So there remains something of a misunderstanding of how science works, a lack of recognition that discovery is less about proving something than a constant refinement of understanding. The hiatus is not a scandalous tale of climate science being full of holes or wide of the mark, but a much more banal story of the ongoing effort to improve models and expand data-gathering.

Or is that the whole story? Ocean researcher Martin Visbeck feels that it’s not good enough to say that in hindsight, we do have model-data agreement, if we’d taken into account this, and this, and so on. In a commentary in Nature Geoscience, Visbeck notes that while fluctuations on the decadal scale were always going to be difficult to capture in models, we should recognise that it is precisely climate variability on scales of 10 to 30 years that are particularly important to any generation.

In the developed world, we have the wealth and infrastructure to buffer the damage from seasonal or year-to-year climate fluctuations. “By contrast, a ten-year drought, or a decade of high tropical storm activity, may easily exhaust the coping strategies of even the most developed economies particularly in the developing world,” he said. And decadal fluctuations are most pronounced at the regional rather than the global level, again with significant impacts on societal well-being. In developing countries, such hardship could be insurmountable.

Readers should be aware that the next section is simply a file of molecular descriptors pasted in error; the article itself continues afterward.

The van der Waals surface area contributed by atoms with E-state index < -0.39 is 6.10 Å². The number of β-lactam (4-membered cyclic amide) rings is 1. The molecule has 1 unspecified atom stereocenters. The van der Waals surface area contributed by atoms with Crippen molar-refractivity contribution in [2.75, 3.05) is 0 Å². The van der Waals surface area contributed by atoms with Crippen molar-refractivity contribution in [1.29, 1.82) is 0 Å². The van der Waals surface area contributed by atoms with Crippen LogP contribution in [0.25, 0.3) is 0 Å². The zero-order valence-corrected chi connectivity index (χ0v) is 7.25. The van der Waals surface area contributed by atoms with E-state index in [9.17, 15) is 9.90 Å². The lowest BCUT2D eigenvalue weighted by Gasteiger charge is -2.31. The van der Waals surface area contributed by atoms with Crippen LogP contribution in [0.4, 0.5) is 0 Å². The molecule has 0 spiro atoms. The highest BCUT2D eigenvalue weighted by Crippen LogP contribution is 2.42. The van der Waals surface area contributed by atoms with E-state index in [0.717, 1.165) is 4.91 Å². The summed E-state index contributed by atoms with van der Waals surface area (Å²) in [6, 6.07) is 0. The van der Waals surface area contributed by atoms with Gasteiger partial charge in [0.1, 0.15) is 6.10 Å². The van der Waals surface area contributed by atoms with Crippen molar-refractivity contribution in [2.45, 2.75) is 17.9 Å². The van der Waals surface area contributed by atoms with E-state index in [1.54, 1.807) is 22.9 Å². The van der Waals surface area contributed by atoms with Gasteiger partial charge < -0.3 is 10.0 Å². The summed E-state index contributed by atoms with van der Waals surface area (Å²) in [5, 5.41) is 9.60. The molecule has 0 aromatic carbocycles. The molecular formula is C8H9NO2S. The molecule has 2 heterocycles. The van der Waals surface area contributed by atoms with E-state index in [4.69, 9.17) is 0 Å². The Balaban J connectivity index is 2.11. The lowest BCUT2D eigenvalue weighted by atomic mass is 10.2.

So rather than dismissing the hiatus as not even a thing, “We should have expected such decadal swings if more emphasis had been devoted to understanding the decadal scale,” Visbeck said. “Knowing the spread of possible future climate changes over a decade is very valuable information for climate adaptation measures.”

The solution is a more complete implementation of ocean-observing systems, with better global data sharing and near real-time assessment of the climate system. And the good news is that research into decadal climate information and predictability has been expanding in importance in recent years. The 2013 IPCC report has full chapter devoted to decadal-scale climate change, and the UN in 2013 established the Global Framework for Climate Services, with an accompanying network of climate service centres around the world that are dedicated to management of risks from climate variability on the basis of up-to-date climate prediction information.

But given the sheer number of variables in the highly complex climate system, the fine-grain level of predictability we might desire will be all but impossible for the foreseeable future, so perhaps the lesson from the hiatus controversy is that short-term fluctuations will always be a site for climate skirmishes.